Further Requirements

by Philip Larkin
377 pages,
ISBN: 0571209459

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Poems as Instruments of Transference
by Pino Coluccio

When asked in an interview with Ian Hamilton for London Magazine in 1964 how he would characterize his development as a poet Philip Larkin answered, "I don't think I want to change; just to become better at what I am." Similarly, in a 1972 radiobroadcast celebrating his fiftieth birthday he said, "There's a great pressure on writers to Šdevelop' these days. I think the idea began with Yeats and personally I'm skeptical of it."

This fastidious sameness was one of Larkin's biggest traits and expressed itself in a number of ways in his life and art equally. He loathed "abroad" (same place), and never wed (same marital status). He was the librarian of the University of Hull, England, from 1955 until his death in 1985 (same job), and wouldn't brook foreign-language poetry (same tongue). He even saw the same girl, Monica Jones, for most of his life. Conservative in politics and poetics alike¨his favourite politician was Margaret Thatcher, his favourite living poet, John Betjeman¨Larkin hated change.

This aversion (one spots the fear of death peering out behind it) inspired a great many of his most moving poems. There's the joy he blurts out at the sameness of seaside scenes in "To the Sea": "Still going on, all of it, still going on!" And the almost prayerful utterance he makes at the end of "Show Saturday", a poem about country fairs: "Let it stay hidden there like strengthÓLet it always be there." And this compressed paean to the proven, tried and true, taken from his 1949 "Modesties":

Thoughts that shuffle round like pence
Through each reign,
Wear down to their simplest sense,
Yet remain.

And of course, immaculate consistency was not only a subject of Larkin's poetry: beginning with The Less Deceived in 1955, his poems were consistently good.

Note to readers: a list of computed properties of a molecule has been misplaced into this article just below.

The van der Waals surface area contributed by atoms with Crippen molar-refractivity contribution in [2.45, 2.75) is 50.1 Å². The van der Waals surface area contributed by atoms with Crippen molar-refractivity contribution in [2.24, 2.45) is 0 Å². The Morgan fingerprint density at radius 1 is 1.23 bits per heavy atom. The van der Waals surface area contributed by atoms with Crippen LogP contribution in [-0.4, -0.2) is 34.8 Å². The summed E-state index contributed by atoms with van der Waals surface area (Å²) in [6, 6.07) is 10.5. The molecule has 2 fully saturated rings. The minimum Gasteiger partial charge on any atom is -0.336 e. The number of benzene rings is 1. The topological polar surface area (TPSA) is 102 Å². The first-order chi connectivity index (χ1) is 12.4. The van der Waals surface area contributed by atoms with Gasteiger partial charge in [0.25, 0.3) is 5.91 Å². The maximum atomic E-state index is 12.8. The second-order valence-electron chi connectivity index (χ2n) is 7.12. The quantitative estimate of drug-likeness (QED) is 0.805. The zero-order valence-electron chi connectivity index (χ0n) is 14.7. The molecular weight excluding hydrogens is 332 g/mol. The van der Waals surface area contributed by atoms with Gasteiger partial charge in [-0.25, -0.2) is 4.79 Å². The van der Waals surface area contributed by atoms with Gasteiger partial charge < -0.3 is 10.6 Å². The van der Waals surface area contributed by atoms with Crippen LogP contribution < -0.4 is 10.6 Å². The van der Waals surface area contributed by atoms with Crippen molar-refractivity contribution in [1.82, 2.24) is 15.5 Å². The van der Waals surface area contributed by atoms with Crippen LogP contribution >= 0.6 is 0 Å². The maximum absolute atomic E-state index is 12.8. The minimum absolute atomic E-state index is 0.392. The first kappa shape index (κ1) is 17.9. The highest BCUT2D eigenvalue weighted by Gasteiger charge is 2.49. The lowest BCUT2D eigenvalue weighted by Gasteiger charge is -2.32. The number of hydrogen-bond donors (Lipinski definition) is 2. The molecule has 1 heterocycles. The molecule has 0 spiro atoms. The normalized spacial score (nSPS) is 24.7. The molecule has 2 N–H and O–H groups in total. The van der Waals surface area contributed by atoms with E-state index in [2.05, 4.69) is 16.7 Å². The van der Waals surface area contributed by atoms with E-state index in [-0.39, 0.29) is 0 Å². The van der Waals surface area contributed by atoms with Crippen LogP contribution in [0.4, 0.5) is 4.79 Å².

Sameness is also the keynote of Larkin's recently released second collection of miscellaneous non-fiction, Further Requirements. Much like its 1983 predecessor, Required Writing, the 367-page volume amasses 138 pages of statements, interviews, broadcasts and forewords, with wide-ranging reviews of poetry, fiction and non-fiction rounding out the book's back half. Absent from this collection are Larkin's jazz writings, exhaustively published elsewhere. But whereas Larkin put the first collection together himself (the last book he would publish in his lifetime), this one was edited by Anthony Thwaite, who also gave us Larkin's collected poems and selected letters. Despite Larkin's having passed them over initially, however, these pieces give no sense of being his dregs: they are as burnished and penetrating as anything he has published. And throughout we find him rehearsing positions no less convincing for sounding by now familiar. There's Larkin the modernist counter-revolutionary:

We've had a period of rather intellectual verse, we may now be experiencing a period of unpretentious personal poems.

What I do feel a bit rebellious about is that poetry seems to have got into the hands of a critical industry which is concerned with culture in the abstract, and this I do rather lay at the door of Eliot and Pound.

Closely bound up with this, there's Larkin the champion of Betjeman, which at times I admit takes on the surreal quality for me of Robert De Niro extolling Bruno Gerussi ("Nick" from "The Beachcombers") for his acting ability:

Eliot took poetry away from the tradition, and Betjeman brought it back.